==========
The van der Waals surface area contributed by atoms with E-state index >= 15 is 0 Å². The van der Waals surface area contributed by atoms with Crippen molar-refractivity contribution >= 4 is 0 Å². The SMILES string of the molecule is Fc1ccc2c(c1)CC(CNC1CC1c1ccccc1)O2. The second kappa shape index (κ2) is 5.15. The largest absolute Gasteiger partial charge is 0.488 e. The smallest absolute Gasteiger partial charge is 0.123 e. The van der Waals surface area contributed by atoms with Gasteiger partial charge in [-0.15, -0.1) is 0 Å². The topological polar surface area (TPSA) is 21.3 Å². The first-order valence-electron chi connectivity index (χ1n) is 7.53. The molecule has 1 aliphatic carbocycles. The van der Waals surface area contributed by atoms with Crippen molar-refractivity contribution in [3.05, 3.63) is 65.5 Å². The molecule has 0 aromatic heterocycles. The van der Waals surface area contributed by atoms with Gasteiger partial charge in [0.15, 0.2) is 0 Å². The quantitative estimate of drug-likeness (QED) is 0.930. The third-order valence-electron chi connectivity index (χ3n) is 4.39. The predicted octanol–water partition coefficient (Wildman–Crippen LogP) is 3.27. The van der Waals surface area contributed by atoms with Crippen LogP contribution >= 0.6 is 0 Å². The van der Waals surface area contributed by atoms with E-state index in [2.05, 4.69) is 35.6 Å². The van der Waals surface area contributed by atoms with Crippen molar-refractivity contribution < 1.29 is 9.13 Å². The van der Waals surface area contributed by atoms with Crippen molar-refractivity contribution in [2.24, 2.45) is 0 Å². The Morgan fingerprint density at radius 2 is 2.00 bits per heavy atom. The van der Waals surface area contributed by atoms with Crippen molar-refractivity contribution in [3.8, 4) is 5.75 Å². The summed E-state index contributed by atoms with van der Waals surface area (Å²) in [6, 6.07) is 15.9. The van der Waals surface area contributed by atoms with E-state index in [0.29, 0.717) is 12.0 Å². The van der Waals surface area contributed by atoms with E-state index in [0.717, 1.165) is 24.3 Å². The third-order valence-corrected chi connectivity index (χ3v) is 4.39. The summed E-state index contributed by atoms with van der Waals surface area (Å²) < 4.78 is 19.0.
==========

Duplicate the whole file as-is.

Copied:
The van der Waals surface area contributed by atoms with E-state index >= 15 is 0 Å². The van der Waals surface area contributed by atoms with Crippen molar-refractivity contribution >= 4 is 0 Å². The SMILES string of the molecule is Fc1ccc2c(c1)CC(CNC1CC1c1ccccc1)O2. The second kappa shape index (κ2) is 5.15. The largest absolute Gasteiger partial charge is 0.488 e. The smallest absolute Gasteiger partial charge is 0.123 e. The van der Waals surface area contributed by atoms with Gasteiger partial charge in [-0.15, -0.1) is 0 Å². The topological polar surface area (TPSA) is 21.3 Å². The first-order valence-electron chi connectivity index (χ1n) is 7.53. The molecule has 1 aliphatic carbocycles. The van der Waals surface area contributed by atoms with Crippen molar-refractivity contribution in [3.05, 3.63) is 65.5 Å². The molecule has 0 aromatic heterocycles. The van der Waals surface area contributed by atoms with Gasteiger partial charge in [0.15, 0.2) is 0 Å². The quantitative estimate of drug-likeness (QED) is 0.930. The third-order valence-electron chi connectivity index (χ3n) is 4.39. The predicted octanol–water partition coefficient (Wildman–Crippen LogP) is 3.27. The van der Waals surface area contributed by atoms with Crippen LogP contribution >= 0.6 is 0 Å². The van der Waals surface area contributed by atoms with E-state index in [2.05, 4.69) is 35.6 Å². The van der Waals surface area contributed by atoms with Crippen molar-refractivity contribution < 1.29 is 9.13 Å². The van der Waals surface area contributed by atoms with Crippen molar-refractivity contribution in [2.24, 2.45) is 0 Å². The Morgan fingerprint density at radius 2 is 2.00 bits per heavy atom. The van der Waals surface area contributed by atoms with Crippen molar-refractivity contribution in [3.8, 4) is 5.75 Å². The summed E-state index contributed by atoms with van der Waals surface area (Å²) in [6, 6.07) is 15.9. The van der Waals surface area contributed by atoms with E-state index in [0.29, 0.717) is 12.0 Å². The van der Waals surface area contributed by atoms with E-state index in [0.717, 1.165) is 24.3 Å². The third-order valence-corrected chi connectivity index (χ3v) is 4.39. The summed E-state index contributed by atoms with van der Waals surface area (Å²) < 4.78 is 19.0.